I happen to applaud and agree with this quote. And it has the added virtue of being correctly attributed to our 16th president, unlike so many other Abraham Lincoln “quotes”.

These lines come from a speech Lincoln gave on September 16 & 17 in Kansas & Ohio, during his first presidential campaign. The country was in a state of increasing turmoil over the issue of slavery, with people deeply divided by strongly held convictions. In many ways, this parallels the current divide in our country over the ability for homosexuals to marry. It is somewhat ironic, then, that I have seen Lincoln quoted today by both proponents and critics of gay marriage.

So who has the better case for invoking Lincoln’s support? Let’s take a closer look at the context, shall we?

The Supreme Court’s DOMA ruling is far from its first controversial judgment. In 1857, the Court handed down the infamous Dred Scott Decision. Seven of the nine justices ruled that no slave or descendant of a slave could ever be considered a U.S. citizen. They also declared that the Missouri Compromise was unconstitutional, meaning that Congress had no authority to tell states that slavery must be illegal (because this would be violating the 5th Amendment’s prohibition of citizens being deprived of their “property” without due process of the law).

Proponents of slavery saw this as a big win, and an opportunity to see a controversial practice legalized in more states. Abolitionists cried foul, stating that the institution of slavery was wicked, and that the nation had a moral obligation to prevent its spread. This became the most heated topic of debate between the two leading candidates in the upcoming presidential election: Abraham Lincoln and Stephen Douglas.

Douglas, citing the principle of popular sovereignty, argued that individuals should have the right to determine for themselves whether or not they would own slaves, and that no one else had the right to object. The government’s responsibility was to protect the sovereignty of the states to determine for themselves whether slavery should be allowed:

Now, I hold that Illinois had a right to abolish and prohibit slavery as she did, and I hold that Kentucky has the same right to continue and protect slavery that Illinois had to abolish it. I hold that New York had as much right to abolish slavery as Virginia has to continue it, and that each and every State of this Union is a sovereign power, with the right to do as it pleases upon this question of slavery, and upon all its domestic institutions. … And why can we not adhere to the great principle of self-government, upon which our institutions were originally based. I believe that this new doctrine preached by Mr. Lincoln and his party will dissolve the Union if it succeeds. They are trying to array all the Northern States in one body against the South, to excite a sectional war between the free States and the slave States, in order that the one or the other may be driven to the wall.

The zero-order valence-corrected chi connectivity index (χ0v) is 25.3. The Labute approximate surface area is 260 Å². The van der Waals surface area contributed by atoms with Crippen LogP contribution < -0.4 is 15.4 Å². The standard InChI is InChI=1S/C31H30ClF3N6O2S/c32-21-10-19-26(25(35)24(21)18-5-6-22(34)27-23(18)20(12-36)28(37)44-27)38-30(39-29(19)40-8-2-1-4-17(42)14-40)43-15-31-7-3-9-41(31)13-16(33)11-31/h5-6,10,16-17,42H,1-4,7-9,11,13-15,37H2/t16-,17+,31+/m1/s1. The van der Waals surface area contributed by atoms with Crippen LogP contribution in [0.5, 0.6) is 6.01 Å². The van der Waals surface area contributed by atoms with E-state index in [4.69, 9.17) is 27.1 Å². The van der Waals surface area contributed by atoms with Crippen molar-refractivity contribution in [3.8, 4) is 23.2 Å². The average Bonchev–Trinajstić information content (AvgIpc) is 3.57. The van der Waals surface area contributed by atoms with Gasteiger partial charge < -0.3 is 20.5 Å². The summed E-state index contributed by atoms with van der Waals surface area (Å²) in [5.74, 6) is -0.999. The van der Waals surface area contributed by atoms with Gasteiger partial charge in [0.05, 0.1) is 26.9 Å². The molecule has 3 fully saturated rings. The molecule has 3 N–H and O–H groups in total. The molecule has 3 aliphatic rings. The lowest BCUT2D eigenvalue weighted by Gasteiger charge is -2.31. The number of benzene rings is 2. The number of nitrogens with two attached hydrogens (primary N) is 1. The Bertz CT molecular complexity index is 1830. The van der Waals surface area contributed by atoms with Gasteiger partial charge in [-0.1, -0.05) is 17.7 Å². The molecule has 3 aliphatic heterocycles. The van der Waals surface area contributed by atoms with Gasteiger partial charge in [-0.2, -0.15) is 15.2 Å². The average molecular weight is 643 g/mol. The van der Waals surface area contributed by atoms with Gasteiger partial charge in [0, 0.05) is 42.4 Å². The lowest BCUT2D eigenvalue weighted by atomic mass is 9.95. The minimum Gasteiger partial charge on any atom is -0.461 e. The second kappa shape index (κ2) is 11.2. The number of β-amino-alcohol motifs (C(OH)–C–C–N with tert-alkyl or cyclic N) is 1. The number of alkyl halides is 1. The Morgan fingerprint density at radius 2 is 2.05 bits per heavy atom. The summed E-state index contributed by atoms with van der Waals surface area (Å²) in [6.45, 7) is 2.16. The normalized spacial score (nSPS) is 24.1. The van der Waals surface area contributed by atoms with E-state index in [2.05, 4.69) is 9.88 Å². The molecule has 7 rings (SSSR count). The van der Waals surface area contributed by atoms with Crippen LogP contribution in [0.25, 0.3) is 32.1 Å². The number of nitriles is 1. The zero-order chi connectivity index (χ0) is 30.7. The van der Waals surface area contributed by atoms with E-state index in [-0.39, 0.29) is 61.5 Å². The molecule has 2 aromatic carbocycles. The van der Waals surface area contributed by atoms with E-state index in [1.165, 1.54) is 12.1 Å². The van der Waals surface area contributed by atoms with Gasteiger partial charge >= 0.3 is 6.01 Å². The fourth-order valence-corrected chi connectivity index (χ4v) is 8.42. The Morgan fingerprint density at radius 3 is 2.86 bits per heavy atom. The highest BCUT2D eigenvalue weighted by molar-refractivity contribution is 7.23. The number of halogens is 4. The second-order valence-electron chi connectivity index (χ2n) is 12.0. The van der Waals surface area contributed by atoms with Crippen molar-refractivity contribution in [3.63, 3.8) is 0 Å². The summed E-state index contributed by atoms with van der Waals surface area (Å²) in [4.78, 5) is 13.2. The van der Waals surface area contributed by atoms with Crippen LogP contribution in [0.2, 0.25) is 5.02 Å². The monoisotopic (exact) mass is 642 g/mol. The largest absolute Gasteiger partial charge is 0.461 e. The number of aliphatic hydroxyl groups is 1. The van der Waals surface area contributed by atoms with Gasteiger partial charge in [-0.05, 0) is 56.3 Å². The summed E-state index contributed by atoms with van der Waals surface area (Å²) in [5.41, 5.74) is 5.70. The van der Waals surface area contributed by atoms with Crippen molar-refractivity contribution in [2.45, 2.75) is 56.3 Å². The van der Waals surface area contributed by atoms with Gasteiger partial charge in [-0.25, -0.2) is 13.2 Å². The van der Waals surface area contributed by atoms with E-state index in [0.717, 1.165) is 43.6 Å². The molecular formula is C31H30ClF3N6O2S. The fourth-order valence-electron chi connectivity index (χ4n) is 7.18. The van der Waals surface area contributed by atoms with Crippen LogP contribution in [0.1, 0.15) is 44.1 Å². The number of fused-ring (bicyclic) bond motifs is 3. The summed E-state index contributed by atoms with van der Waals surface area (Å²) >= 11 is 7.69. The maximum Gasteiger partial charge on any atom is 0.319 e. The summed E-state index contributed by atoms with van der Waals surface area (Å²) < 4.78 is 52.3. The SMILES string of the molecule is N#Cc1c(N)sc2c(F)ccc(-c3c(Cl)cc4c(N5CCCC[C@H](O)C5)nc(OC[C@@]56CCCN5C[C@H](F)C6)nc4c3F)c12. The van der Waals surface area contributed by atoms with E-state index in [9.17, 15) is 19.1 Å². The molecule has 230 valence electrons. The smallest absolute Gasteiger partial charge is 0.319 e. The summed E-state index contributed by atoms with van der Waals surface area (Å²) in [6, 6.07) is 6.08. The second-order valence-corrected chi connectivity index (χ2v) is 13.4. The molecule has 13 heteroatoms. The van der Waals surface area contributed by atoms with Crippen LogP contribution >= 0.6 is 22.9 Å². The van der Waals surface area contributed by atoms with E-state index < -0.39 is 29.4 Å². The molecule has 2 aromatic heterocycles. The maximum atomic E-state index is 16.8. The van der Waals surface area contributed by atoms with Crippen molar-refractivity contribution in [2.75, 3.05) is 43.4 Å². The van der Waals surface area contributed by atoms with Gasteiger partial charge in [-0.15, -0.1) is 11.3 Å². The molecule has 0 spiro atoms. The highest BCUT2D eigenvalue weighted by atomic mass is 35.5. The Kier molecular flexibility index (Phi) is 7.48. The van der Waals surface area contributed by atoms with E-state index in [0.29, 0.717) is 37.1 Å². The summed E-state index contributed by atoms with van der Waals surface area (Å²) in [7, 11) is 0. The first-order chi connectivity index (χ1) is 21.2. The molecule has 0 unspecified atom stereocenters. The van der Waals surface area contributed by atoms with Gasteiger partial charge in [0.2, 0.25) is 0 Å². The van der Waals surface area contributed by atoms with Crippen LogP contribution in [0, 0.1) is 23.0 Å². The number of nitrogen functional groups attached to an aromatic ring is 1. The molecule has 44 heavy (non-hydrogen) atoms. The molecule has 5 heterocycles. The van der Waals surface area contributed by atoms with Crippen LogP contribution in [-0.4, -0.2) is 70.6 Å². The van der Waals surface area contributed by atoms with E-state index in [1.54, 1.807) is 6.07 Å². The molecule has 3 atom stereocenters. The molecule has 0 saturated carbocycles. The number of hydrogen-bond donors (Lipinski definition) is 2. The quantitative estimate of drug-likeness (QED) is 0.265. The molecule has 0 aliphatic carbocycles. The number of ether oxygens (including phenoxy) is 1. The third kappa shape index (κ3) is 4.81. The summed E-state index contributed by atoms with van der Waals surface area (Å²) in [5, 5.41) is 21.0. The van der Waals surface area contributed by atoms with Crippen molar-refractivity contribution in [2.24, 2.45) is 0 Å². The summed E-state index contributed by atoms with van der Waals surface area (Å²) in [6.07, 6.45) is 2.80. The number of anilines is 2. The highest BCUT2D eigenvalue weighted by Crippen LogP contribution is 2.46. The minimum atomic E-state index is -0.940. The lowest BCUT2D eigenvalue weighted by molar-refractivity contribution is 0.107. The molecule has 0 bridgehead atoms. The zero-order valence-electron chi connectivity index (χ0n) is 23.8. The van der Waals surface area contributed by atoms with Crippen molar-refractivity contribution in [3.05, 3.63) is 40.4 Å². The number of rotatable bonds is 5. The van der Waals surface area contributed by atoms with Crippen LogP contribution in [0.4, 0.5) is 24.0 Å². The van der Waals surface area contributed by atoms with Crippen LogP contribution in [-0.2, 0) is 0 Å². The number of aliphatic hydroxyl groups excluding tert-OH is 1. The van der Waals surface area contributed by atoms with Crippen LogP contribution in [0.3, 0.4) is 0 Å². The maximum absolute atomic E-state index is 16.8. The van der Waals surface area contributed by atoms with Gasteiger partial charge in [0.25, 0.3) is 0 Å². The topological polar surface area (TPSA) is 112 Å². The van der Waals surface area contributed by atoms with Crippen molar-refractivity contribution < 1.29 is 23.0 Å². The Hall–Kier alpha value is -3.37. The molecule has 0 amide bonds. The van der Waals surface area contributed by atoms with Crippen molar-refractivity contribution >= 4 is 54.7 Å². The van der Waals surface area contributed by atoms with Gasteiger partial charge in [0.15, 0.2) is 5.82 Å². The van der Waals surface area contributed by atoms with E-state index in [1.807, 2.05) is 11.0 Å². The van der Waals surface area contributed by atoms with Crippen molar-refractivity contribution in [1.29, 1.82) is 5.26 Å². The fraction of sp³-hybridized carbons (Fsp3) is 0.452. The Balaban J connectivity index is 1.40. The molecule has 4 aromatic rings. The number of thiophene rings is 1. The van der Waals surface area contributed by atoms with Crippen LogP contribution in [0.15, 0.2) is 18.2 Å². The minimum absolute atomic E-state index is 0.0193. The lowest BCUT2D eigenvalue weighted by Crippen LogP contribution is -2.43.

Lincoln countered that slavery was wrong, and that national policy should discourage it. He claimed that what would actually send the nation to war was trying to exist as “half Slave, half Free” (from his famous “A House Divided” speech). But, like Douglas, he affirmed the Constitutional authority granted to the states to determine their own laws. This brings us to our pertinent quote, in it’s proper context (for even more context, read the entire speech here):

We expect upon these principles to ultimately beat them. In order to do so, I think we want and must have a national policy in regard to the institution of slavery that acknowledges and deals with that institution as being wrong. Whoever desires the prevention of the spread of slavery and the nationalization of that institution yields all when he yields to any policy that either recognizes slavery as being right or as being an indifferent thing. Nothing will make you successful but setting up a policy which shall treat the thing as being wrong: When I say this, I do not mean to say that this General Government is charged with the duty of redressing or preventing all the wrongs in the world, but I do think that it is charged with preventing and redressing all wrongs which are wrongs to itself. This Government is expressly charged with the duty of providing for the general welfare. We believe that the spreading out and perpetuity of the institution of slavery impairs the general welfare. We believe–nay, we know–that that is the only thing that has ever threatened the perpetuity of the Union itself. The only thing which has ever menaced the destruction of the government under which we live is this very thing. To repress this thing, we think, is, Providing for the general welfare. Our friends in Kentucky differ from us. We need not make our argument for them, but we who think it is wrong in all its relations, or in some of them at least, must decide as to our own actions and our own course, upon our own judgment.